The Evolution of Sulfide in Shallow Aquatic Ecosystem Sediments: An Analysis of the Roles of Sulfate, Organic Carbon, and Iron and Feedback Constraints Using Structural Equation Modeling

C. D. Pollman, E. B. Swain, D. Bael, A. Myrbo, P. Monson, M. D. Shore

Research output: Contribution to journalArticlepeer-review

7 Scopus citations

Abstract

The generation of elevated concentrations of sulfide in sediment pore waters that are toxic to rooted macrophytes is problematic in both marine and freshwaters. In marine waters, biogeochemical conditions that lead to toxic levels of sulfide generally relate to factors that affect oxygen dynamics or the sediment iron concentration. In freshwaters, increases in surface water sulfate have been implicated in decline of Zizania palustris (wild rice), which is important in wetlands across the Great Lakes region of North America. We developed a structural equation (SE) model to elucidate key variables that govern the evolution of sulfide in pore waters in shallow aquatic habitats that are potentially capable of supporting wild rice. The conceptual basis for the model is the hypothesis that dissimilatory sulfate reduction is limited by the availability of both sulfate and total organic carbon (TOC) in the sediment. The conceptual model also assumes that pore water sulfide concentrations are constrained by the availability of pore water iron and that sediment iron supports the supply of dissolved iron to the pore water. A key result from the SE model is that variations in three external variables (sulfate, sediment TOC, and sediment iron) contribute nearly equally to the observed variations in pore water sulfide. As a result, management efforts to mitigate against the toxic effects of pore water sulfide on macrophytes such as wild rice should approach defining a protective sulfate threshold as an exercise tailored to the geochemistry of each site that quantitatively considers the effects of ambient concentrations of sediment Fe and TOC.

Original languageEnglish (US)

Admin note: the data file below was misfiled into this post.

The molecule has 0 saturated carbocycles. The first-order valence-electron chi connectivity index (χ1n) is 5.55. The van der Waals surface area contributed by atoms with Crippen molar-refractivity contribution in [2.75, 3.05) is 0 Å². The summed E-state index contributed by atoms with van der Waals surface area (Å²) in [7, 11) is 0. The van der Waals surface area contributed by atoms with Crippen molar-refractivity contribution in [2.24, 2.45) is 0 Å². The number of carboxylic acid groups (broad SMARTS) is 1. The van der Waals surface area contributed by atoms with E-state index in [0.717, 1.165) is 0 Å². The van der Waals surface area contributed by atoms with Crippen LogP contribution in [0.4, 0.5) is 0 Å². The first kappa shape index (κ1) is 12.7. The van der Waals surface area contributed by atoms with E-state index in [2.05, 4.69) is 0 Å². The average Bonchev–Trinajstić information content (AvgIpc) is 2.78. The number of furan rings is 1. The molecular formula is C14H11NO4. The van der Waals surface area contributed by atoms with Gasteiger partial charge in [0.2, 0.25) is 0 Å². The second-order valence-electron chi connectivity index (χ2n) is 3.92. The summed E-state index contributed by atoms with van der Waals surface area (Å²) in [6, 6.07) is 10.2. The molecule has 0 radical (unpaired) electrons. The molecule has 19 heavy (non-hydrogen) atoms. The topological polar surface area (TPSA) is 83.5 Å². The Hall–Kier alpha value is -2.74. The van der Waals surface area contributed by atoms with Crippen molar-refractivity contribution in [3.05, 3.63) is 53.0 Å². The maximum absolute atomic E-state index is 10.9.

Pages (from-to)2719-2735
Number of pages17
JournalJournal of Geophysical Research: Biogeosciences
Volume122
Issue number11
DOIs
StatePublished - Nov 2017

Bibliographical note

Funding Information:
This study was supported by the Clean Water Fund, created by the Clean Water, Land and Legacy Amendment to Minnesota’s constitution. We thank the many members of the field crew who collected the field data upon which this analysis is based. LacCore was supported by the National Science Foundation (EAR-0949962). The field data modeled in this study are included as a supporting information. A partial data set is available in the EarthChem database: DOI: 10.1594/IEDA/100681. The full data set is available in the Data Repository for U of M (DRUM): DOI: 10.13020/D6130R; http://conservancy. umn.edu/handle/11299/185506.

Funding Information:
This study was supported by the Clean Water Fund, created by the Clean Water, Land and Legacy Amendment to Minnesota's constitution. We thank the many members of the field crew who collected the field data upon which this analysis is based. LacCore was supported by the National Science Foundation (EAR-0949962). The field data modeled in this study are included as a supporting information. A partial data set is available in the EarthChem database: DOI: 10.1594/IEDA/100681. The full data set is available in the Data Repository for U of M (DRUM): DOI: 10.13020/D6130R; http://conservancy.umn.edu/handle/11299/185506.

Publisher Copyright:
©2017. The Authors.

Keywords

  • Minnesota
  • Zizania
  • anoxic
  • nonrecursive
  • pore water
  • wetland

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